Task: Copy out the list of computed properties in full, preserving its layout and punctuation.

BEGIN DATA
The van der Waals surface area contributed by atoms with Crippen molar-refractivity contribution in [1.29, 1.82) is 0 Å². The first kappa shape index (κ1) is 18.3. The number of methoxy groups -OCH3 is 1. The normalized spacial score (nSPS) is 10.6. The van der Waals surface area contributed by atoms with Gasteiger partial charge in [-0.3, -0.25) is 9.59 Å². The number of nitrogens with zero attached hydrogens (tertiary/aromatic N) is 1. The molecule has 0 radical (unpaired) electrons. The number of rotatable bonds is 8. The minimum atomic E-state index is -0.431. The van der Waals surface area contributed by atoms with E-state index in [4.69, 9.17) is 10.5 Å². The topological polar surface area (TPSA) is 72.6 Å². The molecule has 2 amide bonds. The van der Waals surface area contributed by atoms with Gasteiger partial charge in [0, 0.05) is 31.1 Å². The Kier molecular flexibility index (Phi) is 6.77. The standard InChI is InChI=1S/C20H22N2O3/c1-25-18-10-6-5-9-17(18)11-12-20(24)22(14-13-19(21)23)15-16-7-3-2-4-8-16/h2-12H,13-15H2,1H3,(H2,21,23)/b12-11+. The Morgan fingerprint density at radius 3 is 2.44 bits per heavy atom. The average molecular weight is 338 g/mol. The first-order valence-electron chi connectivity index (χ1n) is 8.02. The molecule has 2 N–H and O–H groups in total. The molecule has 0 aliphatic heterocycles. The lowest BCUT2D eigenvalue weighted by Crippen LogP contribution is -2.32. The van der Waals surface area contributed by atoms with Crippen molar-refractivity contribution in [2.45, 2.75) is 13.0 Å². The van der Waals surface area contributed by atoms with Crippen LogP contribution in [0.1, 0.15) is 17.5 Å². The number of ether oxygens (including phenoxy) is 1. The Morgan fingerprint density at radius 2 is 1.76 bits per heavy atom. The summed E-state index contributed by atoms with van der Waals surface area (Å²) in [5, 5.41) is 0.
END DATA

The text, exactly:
The van der Waals surface area contributed by atoms with Crippen molar-refractivity contribution in [1.29, 1.82) is 0 Å². The first kappa shape index (κ1) is 18.3. The number of methoxy groups -OCH3 is 1. The normalized spacial score (nSPS) is 10.6. The van der Waals surface area contributed by atoms with Gasteiger partial charge in [-0.3, -0.25) is 9.59 Å². The number of nitrogens with zero attached hydrogens (tertiary/aromatic N) is 1. The molecule has 0 radical (unpaired) electrons. The number of rotatable bonds is 8. The minimum atomic E-state index is -0.431. The van der Waals surface area contributed by atoms with E-state index in [4.69, 9.17) is 10.5 Å². The topological polar surface area (TPSA) is 72.6 Å². The molecule has 2 amide bonds. The van der Waals surface area contributed by atoms with Gasteiger partial charge in [0, 0.05) is 31.1 Å². The Kier molecular flexibility index (Phi) is 6.77. The standard InChI is InChI=1S/C20H22N2O3/c1-25-18-10-6-5-9-17(18)11-12-20(24)22(14-13-19(21)23)15-16-7-3-2-4-8-16/h2-12H,13-15H2,1H3,(H2,21,23)/b12-11+. The Morgan fingerprint density at radius 3 is 2.44 bits per heavy atom. The average molecular weight is 338 g/mol. The first-order valence-electron chi connectivity index (χ1n) is 8.02. The molecule has 2 N–H and O–H groups in total. The molecule has 0 aliphatic heterocycles. The lowest BCUT2D eigenvalue weighted by Crippen LogP contribution is -2.32. The van der Waals surface area contributed by atoms with Crippen molar-refractivity contribution in [2.45, 2.75) is 13.0 Å². The van der Waals surface area contributed by atoms with Crippen LogP contribution in [0.1, 0.15) is 17.5 Å². The number of ether oxygens (including phenoxy) is 1. The Morgan fingerprint density at radius 2 is 1.76 bits per heavy atom. The summed E-state index contributed by atoms with van der Waals surface area (Å²) in [5, 5.41) is 0.